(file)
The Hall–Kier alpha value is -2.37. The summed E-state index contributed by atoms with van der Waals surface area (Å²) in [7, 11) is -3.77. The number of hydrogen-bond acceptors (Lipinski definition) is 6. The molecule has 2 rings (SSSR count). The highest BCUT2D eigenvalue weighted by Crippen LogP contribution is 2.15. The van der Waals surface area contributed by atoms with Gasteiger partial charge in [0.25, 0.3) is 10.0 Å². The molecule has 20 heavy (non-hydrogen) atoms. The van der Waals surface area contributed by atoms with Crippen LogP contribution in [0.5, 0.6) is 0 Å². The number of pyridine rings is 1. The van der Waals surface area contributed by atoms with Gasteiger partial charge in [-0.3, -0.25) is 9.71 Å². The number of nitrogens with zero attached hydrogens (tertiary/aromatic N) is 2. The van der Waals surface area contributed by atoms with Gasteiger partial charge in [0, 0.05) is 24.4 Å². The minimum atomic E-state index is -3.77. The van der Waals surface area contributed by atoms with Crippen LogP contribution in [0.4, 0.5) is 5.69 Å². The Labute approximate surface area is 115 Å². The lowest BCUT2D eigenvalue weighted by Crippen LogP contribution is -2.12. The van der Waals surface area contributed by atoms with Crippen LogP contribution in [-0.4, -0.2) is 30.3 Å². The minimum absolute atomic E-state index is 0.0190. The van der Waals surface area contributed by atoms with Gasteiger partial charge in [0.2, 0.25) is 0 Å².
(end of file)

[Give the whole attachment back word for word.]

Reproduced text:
The Hall–Kier alpha value is -2.37. The summed E-state index contributed by atoms with van der Waals surface area (Å²) in [7, 11) is -3.77. The number of hydrogen-bond acceptors (Lipinski definition) is 6. The molecule has 2 rings (SSSR count). The highest BCUT2D eigenvalue weighted by Crippen LogP contribution is 2.15. The van der Waals surface area contributed by atoms with Gasteiger partial charge in [0.25, 0.3) is 10.0 Å². The molecule has 20 heavy (non-hydrogen) atoms. The van der Waals surface area contributed by atoms with Crippen LogP contribution in [0.5, 0.6) is 0 Å². The number of pyridine rings is 1. The van der Waals surface area contributed by atoms with Gasteiger partial charge in [-0.3, -0.25) is 9.71 Å². The number of nitrogens with zero attached hydrogens (tertiary/aromatic N) is 2. The van der Waals surface area contributed by atoms with Gasteiger partial charge in [0, 0.05) is 24.4 Å². The minimum atomic E-state index is -3.77. The van der Waals surface area contributed by atoms with Crippen LogP contribution in [0.4, 0.5) is 5.69 Å². The Labute approximate surface area is 115 Å². The lowest BCUT2D eigenvalue weighted by Crippen LogP contribution is -2.12. The van der Waals surface area contributed by atoms with Crippen LogP contribution in [-0.4, -0.2) is 30.3 Å². The minimum absolute atomic E-state index is 0.0190. The van der Waals surface area contributed by atoms with Gasteiger partial charge in [0.2, 0.25) is 0 Å².